But I've always a shilling to spare.
And it's oft have I sat
With both bottle and friend.
Is there any man could e'er ask for more

So come fill up your glass
Of brandy or wine,
And whatever the cost I will pay.

(Introduction from "To the hesitating purchaser," 
from Treasure Island by Robert Louis Stevenson)

What shall we do with the drunken sailor?
What shall we do with the drunken sailor?
What shall we do with the drunken sailor?
Early in the morning.

	Way, hey, and up she rises,
	Way, hey, and up she rises,
	Way, hey, and up she rises,
	Early in the morning.

Put him in the longboat till he's sober.

Shave his belly with a rusty razor.

Throw him in the scuppers with a hawsepipe on him.

Tie him to the wheel and call him Captain.

Lock him in a room with Disco music.

Make him Captain of an Exxon tanker.


Will ye no come back again?
Will ye no come back again?
Better loved ye canna be.
Will ye no come back again?

Bonnie Charlie's new awa'
Safely o'er the friendly main,
And many's the heart would break in twa
Should ye no come back again.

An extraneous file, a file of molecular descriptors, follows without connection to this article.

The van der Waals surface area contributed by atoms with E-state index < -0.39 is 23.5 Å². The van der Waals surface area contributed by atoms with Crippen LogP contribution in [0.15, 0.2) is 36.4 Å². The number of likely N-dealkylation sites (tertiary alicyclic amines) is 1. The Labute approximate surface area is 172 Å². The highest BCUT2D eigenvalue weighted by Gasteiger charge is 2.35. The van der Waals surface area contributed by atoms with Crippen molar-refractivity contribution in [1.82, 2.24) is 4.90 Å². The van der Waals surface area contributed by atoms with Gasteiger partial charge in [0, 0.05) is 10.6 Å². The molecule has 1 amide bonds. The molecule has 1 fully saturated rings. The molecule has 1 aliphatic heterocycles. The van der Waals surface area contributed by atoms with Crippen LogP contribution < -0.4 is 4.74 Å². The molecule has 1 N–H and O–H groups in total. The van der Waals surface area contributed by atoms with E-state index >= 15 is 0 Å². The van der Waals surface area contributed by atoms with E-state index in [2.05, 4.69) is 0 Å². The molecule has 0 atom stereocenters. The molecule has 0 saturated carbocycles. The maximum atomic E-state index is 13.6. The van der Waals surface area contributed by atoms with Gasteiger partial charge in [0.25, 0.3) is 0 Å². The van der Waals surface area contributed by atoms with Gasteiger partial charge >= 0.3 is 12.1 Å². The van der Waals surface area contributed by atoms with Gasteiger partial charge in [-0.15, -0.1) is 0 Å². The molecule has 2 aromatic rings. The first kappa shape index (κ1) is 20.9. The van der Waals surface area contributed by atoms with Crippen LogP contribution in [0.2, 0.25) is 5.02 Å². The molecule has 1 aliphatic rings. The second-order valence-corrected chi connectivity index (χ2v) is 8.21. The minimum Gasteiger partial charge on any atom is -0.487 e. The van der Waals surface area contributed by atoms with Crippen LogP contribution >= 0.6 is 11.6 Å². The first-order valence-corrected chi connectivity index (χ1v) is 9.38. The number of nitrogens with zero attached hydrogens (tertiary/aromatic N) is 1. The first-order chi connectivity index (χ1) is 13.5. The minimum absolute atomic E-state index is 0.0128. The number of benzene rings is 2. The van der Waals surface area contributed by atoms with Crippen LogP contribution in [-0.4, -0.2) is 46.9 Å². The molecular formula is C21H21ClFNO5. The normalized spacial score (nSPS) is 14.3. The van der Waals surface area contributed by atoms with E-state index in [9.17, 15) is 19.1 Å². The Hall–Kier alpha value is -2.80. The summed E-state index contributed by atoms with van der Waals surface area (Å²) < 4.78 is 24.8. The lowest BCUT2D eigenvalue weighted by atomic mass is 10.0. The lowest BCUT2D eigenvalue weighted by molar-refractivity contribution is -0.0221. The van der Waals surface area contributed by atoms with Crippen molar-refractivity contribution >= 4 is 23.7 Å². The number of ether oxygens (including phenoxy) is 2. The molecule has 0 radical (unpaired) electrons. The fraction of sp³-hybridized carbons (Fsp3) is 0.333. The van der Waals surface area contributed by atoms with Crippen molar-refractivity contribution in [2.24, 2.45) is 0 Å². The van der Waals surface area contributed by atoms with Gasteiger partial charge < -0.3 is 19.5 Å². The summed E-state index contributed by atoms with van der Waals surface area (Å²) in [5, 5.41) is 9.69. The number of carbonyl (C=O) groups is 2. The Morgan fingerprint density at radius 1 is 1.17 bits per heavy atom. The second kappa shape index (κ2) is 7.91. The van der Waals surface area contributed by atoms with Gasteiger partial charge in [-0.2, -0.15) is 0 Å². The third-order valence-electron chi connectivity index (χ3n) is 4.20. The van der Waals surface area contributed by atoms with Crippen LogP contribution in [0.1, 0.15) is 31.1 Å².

Ye trusted in your highland men,
They trusted you dear Charlie.
They kenned you were hidin' in the glen,
Death or exile bravin'.

Though sweet's the lawrock's note, and lang,
Liltin' wildly up the glen,
But, ah, to me he sings this sang,
Will ye no come back again?


	And it's no nay never, no nay never no more,
	Will I play the wild rover, no never, no more.

Well I've been a wild rover for many's the year,
And I spent all my money on whiskey and beer.
But now I'm returnin' with gold in great store,
And I never will play the wild rover no more.

I went into an alehouse what I used to frequent,
And told the landlady me money was spent.
I asked her for a bottle, she answered me, "Nay!,
Such a custom as yours I can get any day."

Then out of me pocket I took sovereigns bright,
And the landlady's eyes opened wide with delight.
She said, "I have whiskeys and wines of the best,
And the words that I've said sure were only in jest."

I'll go back to me parents and confess what I done,
And ask them to pardon their prodigal son.
And if they caress me as oft times before,
Then I never will play the wild rover no more.